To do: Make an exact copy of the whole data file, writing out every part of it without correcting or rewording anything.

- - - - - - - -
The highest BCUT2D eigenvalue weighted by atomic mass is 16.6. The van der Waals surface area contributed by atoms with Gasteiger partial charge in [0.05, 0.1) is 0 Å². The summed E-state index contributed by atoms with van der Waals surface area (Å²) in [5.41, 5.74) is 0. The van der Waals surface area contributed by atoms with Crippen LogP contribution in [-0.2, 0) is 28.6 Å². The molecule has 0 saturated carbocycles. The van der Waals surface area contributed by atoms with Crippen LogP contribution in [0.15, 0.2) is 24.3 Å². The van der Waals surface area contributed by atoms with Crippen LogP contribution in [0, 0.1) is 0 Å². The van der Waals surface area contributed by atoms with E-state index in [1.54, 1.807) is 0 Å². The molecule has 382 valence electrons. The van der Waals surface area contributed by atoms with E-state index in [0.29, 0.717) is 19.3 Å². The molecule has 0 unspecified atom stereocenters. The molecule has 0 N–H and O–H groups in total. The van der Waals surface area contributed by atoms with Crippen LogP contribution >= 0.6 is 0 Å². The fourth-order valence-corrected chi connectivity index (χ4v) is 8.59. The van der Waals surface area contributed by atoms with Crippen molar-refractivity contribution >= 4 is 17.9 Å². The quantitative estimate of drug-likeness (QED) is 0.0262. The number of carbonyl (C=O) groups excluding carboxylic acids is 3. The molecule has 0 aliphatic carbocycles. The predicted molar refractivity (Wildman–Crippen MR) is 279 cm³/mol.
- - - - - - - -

The highest BCUT2D eigenvalue weighted by atomic mass is 16.6. The van der Waals surface area contributed by atoms with Gasteiger partial charge in [0.05, 0.1) is 0 Å². The summed E-state index contributed by atoms with van der Waals surface area (Å²) in [5.41, 5.74) is 0. The van der Waals surface area contributed by atoms with Crippen LogP contribution in [-0.2, 0) is 28.6 Å². The molecule has 0 saturated carbocycles. The van der Waals surface area contributed by atoms with Crippen LogP contribution in [0.15, 0.2) is 24.3 Å². The van der Waals surface area contributed by atoms with Crippen LogP contribution in [0, 0.1) is 0 Å². The van der Waals surface area contributed by atoms with E-state index in [1.54, 1.807) is 0 Å². The molecule has 382 valence electrons. The van der Waals surface area contributed by atoms with E-state index in [0.29, 0.717) is 19.3 Å². The molecule has 0 unspecified atom stereocenters. The molecule has 0 N–H and O–H groups in total. The van der Waals surface area contributed by atoms with Crippen LogP contribution >= 0.6 is 0 Å². The fourth-order valence-corrected chi connectivity index (χ4v) is 8.59. The van der Waals surface area contributed by atoms with Crippen molar-refractivity contribution >= 4 is 17.9 Å². The quantitative estimate of drug-likeness (QED) is 0.0262. The number of carbonyl (C=O) groups excluding carboxylic acids is 3. The molecule has 0 aliphatic carbocycles. The predicted molar refractivity (Wildman–Crippen MR) is 279 cm³/mol.